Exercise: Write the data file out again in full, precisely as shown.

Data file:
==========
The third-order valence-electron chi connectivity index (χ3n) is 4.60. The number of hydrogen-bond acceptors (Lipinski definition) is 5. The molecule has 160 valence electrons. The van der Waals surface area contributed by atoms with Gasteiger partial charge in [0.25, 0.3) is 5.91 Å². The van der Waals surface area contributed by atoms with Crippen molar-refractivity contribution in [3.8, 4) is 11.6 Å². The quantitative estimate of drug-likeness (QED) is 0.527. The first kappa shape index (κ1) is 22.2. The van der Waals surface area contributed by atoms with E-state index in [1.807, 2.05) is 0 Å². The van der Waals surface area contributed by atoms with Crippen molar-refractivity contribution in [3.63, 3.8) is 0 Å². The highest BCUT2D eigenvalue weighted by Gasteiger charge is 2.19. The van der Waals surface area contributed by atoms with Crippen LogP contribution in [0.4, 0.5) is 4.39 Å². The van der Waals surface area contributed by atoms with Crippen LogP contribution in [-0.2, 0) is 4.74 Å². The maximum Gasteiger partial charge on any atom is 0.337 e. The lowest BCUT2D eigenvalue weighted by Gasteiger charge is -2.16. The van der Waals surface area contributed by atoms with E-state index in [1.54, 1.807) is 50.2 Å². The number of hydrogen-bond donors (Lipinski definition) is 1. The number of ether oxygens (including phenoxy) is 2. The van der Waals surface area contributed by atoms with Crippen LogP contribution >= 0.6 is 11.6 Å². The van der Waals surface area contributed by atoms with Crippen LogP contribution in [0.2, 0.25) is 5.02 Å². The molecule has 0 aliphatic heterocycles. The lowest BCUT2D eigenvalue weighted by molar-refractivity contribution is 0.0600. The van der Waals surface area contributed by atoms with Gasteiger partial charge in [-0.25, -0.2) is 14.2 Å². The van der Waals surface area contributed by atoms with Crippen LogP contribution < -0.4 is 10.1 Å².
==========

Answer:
The third-order valence-electron chi connectivity index (χ3n) is 4.60. The number of hydrogen-bond acceptors (Lipinski definition) is 5. The molecule has 160 valence electrons. The van der Waals surface area contributed by atoms with Gasteiger partial charge in [0.25, 0.3) is 5.91 Å². The van der Waals surface area contributed by atoms with Crippen molar-refractivity contribution in [3.8, 4) is 11.6 Å². The quantitative estimate of drug-likeness (QED) is 0.527. The first kappa shape index (κ1) is 22.2. The van der Waals surface area contributed by atoms with E-state index in [1.807, 2.05) is 0 Å². The van der Waals surface area contributed by atoms with Crippen molar-refractivity contribution in [3.63, 3.8) is 0 Å². The highest BCUT2D eigenvalue weighted by Gasteiger charge is 2.19. The van der Waals surface area contributed by atoms with Crippen LogP contribution in [0.4, 0.5) is 4.39 Å². The van der Waals surface area contributed by atoms with Crippen LogP contribution in [-0.2, 0) is 4.74 Å². The maximum Gasteiger partial charge on any atom is 0.337 e. The lowest BCUT2D eigenvalue weighted by Gasteiger charge is -2.16. The van der Waals surface area contributed by atoms with E-state index in [1.54, 1.807) is 50.2 Å². The number of hydrogen-bond donors (Lipinski definition) is 1. The number of ether oxygens (including phenoxy) is 2. The van der Waals surface area contributed by atoms with Crippen LogP contribution >= 0.6 is 11.6 Å². The van der Waals surface area contributed by atoms with Crippen LogP contribution in [0.2, 0.25) is 5.02 Å². The molecule has 0 aliphatic heterocycles. The lowest BCUT2D eigenvalue weighted by molar-refractivity contribution is 0.0600. The van der Waals surface area contributed by atoms with Gasteiger partial charge in [-0.25, -0.2) is 14.2 Å². The van der Waals surface area contributed by atoms with Crippen LogP contribution < -0.4 is 10.1 Å².